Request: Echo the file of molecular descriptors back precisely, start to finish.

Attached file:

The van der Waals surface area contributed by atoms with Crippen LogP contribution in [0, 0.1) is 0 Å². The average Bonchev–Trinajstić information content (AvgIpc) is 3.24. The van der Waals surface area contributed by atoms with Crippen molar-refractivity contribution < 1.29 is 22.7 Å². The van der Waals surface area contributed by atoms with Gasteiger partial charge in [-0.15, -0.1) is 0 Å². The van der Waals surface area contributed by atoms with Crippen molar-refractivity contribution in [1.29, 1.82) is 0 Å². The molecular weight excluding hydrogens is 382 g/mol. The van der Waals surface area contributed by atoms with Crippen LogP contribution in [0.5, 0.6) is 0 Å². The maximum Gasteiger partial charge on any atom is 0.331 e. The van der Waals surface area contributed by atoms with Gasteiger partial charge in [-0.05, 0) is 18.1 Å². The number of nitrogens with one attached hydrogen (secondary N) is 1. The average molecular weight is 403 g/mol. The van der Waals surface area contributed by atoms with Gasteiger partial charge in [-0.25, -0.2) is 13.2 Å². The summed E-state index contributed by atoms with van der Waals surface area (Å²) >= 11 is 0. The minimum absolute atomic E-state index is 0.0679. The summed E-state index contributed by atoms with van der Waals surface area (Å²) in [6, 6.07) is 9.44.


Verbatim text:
The van der Waals surface area contributed by atoms with Crippen LogP contribution in [0, 0.1) is 0 Å². The average Bonchev–Trinajstić information content (AvgIpc) is 3.24. The van der Waals surface area contributed by atoms with Crippen molar-refractivity contribution < 1.29 is 22.7 Å². The van der Waals surface area contributed by atoms with Gasteiger partial charge in [-0.15, -0.1) is 0 Å². The van der Waals surface area contributed by atoms with Crippen molar-refractivity contribution in [1.29, 1.82) is 0 Å². The molecular weight excluding hydrogens is 382 g/mol. The van der Waals surface area contributed by atoms with Crippen LogP contribution in [0.5, 0.6) is 0 Å². The maximum Gasteiger partial charge on any atom is 0.331 e. The van der Waals surface area contributed by atoms with Gasteiger partial charge in [-0.05, 0) is 18.1 Å². The number of nitrogens with one attached hydrogen (secondary N) is 1. The average molecular weight is 403 g/mol. The van der Waals surface area contributed by atoms with Gasteiger partial charge in [-0.25, -0.2) is 13.2 Å². The summed E-state index contributed by atoms with van der Waals surface area (Å²) >= 11 is 0. The minimum absolute atomic E-state index is 0.0679. The summed E-state index contributed by atoms with van der Waals surface area (Å²) in [6, 6.07) is 9.44.